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April 1970

Polyglycolic Acid SuturesLaboratory and Clinical Evaluation of a New Absorbable Suture Material

Author Affiliations

Washington, DC
From the Department of Surgery, Georgetown University School of Medicine and Dentistry, and the Surgical Service, Washington Veterans Administration Hospital, Washington, DC.

Arch Surg. 1970;100(4):486-490. doi:10.1001/archsurg.1970.01340220162027

The generally accepted characteristics of an ideal suture material include superior tensile strength, good knot security, excellent handling characteristics, minimal tissue reaction, absence of allergenic properties, resistance to infection, and eventual absorption when tissue repair has reached satisfactory levels. Except in a very few situations where permanent sutures are a necessity, such as anastomoses between prosthetic and host blood vessels, a satisfactory absorbable material would be desirable. Catgut, the commonly used absorbable suture, unfortunately lacks most of the other characteristics of an ideal suture; and, therefore, nonabsorbable sutures are widely used.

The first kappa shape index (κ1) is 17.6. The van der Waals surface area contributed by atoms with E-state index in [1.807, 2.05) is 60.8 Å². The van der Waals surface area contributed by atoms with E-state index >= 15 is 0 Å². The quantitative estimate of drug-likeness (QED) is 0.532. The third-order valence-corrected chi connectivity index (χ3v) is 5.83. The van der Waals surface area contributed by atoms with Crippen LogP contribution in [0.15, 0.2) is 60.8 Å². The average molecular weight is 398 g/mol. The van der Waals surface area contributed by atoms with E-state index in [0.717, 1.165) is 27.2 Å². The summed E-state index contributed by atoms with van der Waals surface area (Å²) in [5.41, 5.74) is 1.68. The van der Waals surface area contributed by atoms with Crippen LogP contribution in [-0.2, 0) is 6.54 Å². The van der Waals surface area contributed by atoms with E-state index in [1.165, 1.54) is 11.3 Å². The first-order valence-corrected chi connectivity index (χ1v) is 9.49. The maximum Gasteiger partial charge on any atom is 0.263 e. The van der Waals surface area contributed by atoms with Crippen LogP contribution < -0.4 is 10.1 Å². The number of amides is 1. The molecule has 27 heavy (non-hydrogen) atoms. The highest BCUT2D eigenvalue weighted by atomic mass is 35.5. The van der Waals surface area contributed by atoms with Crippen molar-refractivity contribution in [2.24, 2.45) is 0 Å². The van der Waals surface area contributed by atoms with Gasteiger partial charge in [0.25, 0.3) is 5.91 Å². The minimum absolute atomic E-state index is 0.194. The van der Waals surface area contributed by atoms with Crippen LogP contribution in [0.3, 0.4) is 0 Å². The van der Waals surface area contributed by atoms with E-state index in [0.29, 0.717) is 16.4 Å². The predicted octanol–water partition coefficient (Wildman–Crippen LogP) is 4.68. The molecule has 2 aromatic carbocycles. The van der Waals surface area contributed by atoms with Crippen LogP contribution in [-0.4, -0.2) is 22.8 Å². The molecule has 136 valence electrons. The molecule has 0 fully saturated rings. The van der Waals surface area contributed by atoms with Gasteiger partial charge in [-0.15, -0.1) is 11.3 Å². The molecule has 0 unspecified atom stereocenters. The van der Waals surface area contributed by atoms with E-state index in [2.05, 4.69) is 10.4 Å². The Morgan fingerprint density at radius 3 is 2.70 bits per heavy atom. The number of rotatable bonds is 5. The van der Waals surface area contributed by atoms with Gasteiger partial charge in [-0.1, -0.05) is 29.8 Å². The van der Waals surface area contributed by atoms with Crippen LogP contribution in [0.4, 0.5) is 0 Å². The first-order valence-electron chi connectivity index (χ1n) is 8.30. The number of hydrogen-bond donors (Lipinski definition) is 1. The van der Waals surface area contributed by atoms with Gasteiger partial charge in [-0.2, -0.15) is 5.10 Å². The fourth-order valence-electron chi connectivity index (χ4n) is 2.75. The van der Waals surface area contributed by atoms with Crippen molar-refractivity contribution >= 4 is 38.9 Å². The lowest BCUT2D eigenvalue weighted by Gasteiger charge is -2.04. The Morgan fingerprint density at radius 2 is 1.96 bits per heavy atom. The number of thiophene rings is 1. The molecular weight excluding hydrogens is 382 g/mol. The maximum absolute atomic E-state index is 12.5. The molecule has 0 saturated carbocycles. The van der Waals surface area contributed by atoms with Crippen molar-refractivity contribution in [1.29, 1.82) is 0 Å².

This report covers our laboratory evaluation and clinical experience with a new synthetic absorbable suture, polyglycolic acid (PGA) suture material.

Materials  Polyglycolic acid suture material is a high molecular weight, linear homopolymer of glycolic acid (hydroxyacetic acid) which is extruded into thin filaments and braided into sutures of various diameters in much the same manner as other synthetic fibers,

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